Drive-Though Venture Capital

Would you like fries with that?

By Auren Hoffman

Everyone these days is an entrepreneur. And for good reason -- because everyone else is a venture capitalist. Every moderately successful businessperson, every person with an inheritance, and many with just a second mortgage are joining the invest-in-a-start-up-so-I-can-be-cool-and -have-my-picture-in-the-Red-Herring hype.

Nowadays, with a reasonable idea and good management record (like three years as the nighttime watchman at the local Denny's) you can attract cash, and lots of it, from the investor public. With some more technical experience and a product that you can claim is "proprietary," you can reasonably expect to raise cash from even the most prestigious venture capital companies. If you are defining a "whole new paradigm shift" you can expect a whole slew of VC's firms to be calling you every day.

And why not? There is so much money flowing into VC funds these days all chasing after generally low-return start-ups. People are hoping for a 20-30% annual return when a good mutual fund will beat that. If you invested in Yahoo in 1997 you would have made a 500% return. Even a safe investment in Microsoft would have yielded over 80%.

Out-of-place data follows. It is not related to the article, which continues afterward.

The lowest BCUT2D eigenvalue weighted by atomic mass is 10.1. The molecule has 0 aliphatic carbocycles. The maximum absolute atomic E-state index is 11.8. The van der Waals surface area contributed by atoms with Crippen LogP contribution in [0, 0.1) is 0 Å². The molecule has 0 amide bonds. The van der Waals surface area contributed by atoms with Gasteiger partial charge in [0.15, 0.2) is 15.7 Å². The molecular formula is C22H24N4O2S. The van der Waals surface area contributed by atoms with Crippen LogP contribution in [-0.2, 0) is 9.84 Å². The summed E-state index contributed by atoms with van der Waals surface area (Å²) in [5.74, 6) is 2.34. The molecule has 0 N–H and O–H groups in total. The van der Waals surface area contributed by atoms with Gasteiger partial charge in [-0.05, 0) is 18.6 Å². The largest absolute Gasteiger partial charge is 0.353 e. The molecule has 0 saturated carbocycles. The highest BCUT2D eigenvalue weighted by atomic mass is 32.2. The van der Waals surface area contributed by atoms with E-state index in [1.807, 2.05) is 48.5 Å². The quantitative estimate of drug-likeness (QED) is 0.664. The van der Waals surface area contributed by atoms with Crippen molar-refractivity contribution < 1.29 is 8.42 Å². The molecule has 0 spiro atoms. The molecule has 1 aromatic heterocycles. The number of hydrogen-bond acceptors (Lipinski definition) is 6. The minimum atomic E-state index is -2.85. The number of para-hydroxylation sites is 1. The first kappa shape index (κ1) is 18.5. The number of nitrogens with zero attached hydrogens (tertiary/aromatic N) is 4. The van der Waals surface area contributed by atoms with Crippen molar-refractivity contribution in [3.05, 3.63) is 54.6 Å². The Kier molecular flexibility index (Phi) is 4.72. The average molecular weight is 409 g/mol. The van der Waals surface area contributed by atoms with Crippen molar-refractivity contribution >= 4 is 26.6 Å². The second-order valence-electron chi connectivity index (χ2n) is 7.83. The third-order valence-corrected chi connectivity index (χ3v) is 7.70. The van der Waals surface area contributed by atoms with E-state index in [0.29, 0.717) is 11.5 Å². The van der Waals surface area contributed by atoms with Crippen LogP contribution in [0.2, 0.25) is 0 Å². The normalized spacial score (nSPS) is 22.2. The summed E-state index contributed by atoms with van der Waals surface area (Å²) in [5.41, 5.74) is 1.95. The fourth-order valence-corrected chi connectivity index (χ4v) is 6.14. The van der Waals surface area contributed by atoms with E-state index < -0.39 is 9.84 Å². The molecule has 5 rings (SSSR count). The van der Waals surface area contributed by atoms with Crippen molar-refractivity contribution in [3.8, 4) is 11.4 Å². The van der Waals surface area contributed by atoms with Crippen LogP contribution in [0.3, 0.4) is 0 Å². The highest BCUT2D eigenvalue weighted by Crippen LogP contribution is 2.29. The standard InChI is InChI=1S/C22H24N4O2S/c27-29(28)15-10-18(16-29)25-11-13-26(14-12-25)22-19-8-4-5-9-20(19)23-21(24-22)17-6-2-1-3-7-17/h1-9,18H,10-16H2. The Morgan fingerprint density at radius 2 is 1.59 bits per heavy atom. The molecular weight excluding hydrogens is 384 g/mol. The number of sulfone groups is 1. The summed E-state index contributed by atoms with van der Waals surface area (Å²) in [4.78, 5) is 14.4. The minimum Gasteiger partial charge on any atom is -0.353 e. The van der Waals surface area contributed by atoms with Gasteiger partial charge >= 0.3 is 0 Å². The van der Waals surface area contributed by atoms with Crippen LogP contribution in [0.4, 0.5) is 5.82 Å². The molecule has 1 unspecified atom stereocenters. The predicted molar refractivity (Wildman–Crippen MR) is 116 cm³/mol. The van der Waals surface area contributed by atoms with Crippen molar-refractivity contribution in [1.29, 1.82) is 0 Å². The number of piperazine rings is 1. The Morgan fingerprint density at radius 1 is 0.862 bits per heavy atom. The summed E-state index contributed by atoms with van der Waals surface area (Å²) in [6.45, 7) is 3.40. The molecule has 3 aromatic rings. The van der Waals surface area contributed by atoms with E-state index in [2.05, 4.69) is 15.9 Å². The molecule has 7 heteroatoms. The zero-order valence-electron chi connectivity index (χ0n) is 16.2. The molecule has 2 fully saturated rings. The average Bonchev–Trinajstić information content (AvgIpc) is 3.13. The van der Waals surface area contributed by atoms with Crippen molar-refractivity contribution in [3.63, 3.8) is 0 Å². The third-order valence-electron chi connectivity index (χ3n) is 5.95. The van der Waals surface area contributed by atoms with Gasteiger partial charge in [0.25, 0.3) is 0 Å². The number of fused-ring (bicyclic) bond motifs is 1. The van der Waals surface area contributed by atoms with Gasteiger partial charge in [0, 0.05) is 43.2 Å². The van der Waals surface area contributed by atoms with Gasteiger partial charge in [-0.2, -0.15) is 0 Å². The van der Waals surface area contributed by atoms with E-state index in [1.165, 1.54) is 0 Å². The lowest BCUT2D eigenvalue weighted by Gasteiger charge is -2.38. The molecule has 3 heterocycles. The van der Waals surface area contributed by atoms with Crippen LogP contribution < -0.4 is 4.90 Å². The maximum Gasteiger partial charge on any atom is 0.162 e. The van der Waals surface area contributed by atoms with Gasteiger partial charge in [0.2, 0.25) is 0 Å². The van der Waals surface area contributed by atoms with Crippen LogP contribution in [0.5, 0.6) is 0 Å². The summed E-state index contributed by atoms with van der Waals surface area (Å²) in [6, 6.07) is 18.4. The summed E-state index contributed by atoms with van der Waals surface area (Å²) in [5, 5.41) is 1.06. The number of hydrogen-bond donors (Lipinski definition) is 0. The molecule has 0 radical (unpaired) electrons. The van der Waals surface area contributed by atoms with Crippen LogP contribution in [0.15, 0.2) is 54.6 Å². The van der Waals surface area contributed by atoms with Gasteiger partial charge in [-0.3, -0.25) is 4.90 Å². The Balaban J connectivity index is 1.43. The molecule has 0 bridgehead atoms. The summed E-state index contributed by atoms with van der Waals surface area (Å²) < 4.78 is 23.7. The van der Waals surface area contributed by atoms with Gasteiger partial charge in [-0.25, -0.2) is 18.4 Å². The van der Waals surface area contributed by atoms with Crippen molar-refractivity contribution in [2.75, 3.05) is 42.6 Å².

I'm thinking of opening my own VC shop. Instead of modeling it after Kleiner Perkins or Bain Capital, I'm going to model it after McDonald's. That's right, the fast-food venture capital. It will be called DTVCP, or Drive-Through Venture Capital Partners.

New Business: "I'd like Super-Value meal number 3, extra $1.5 million, and a 20% equity stake. Oh, and hold the lawyers."

Drive-through: "Would you like to super-size it? For $390,000 extra you get full public relations and dinner at Spago."

New Business: "Yes. And please also include the free Happy Meal for my kids."

Drive-Through: "Thank you for shopping at Drive-Through VCP. Please pick up your check at the next window. And don't forget to deposit it in our newest subsidy across the street, Drive-Though Bank."

DTVCP is taking America by storm. My goal is to have one at every main intersection in America. Franchised, DTVCP will have a major impact across the nation -- an impact almost equivalent to that of Microsoft Bob.

Auren Hoffman ( is President of BridgePath ( BridgePath, a service that helps job seekers with up to 10 years of experience, is based in Berkeley, California.

Auren's picture is located at: